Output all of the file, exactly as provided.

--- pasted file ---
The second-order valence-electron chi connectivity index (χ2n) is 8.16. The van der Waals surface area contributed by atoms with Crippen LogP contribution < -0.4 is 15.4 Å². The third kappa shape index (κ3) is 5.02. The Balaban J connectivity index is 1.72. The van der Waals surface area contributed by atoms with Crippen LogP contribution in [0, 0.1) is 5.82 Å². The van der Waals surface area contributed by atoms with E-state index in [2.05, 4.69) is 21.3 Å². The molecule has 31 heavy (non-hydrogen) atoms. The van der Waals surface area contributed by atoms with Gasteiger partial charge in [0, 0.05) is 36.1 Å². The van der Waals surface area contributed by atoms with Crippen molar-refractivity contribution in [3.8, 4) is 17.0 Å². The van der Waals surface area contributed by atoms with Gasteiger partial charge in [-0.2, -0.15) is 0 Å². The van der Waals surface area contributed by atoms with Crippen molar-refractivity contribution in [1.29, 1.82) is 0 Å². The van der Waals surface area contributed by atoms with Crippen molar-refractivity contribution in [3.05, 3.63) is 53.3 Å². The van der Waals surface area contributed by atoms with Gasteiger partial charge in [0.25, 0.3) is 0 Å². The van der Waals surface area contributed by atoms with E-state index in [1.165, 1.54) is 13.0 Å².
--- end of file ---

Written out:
The second-order valence-electron chi connectivity index (χ2n) is 8.16. The van der Waals surface area contributed by atoms with Crippen LogP contribution < -0.4 is 15.4 Å². The third kappa shape index (κ3) is 5.02. The Balaban J connectivity index is 1.72. The van der Waals surface area contributed by atoms with Crippen LogP contribution in [0, 0.1) is 5.82 Å². The van der Waals surface area contributed by atoms with E-state index in [2.05, 4.69) is 21.3 Å². The molecule has 31 heavy (non-hydrogen) atoms. The van der Waals surface area contributed by atoms with Gasteiger partial charge in [0, 0.05) is 36.1 Å². The van der Waals surface area contributed by atoms with Crippen molar-refractivity contribution in [3.8, 4) is 17.0 Å². The van der Waals surface area contributed by atoms with Gasteiger partial charge in [-0.2, -0.15) is 0 Å². The van der Waals surface area contributed by atoms with Crippen molar-refractivity contribution in [1.29, 1.82) is 0 Å². The van der Waals surface area contributed by atoms with Crippen molar-refractivity contribution in [3.05, 3.63) is 53.3 Å². The van der Waals surface area contributed by atoms with Gasteiger partial charge in [0.25, 0.3) is 0 Å². The van der Waals surface area contributed by atoms with E-state index in [1.165, 1.54) is 13.0 Å².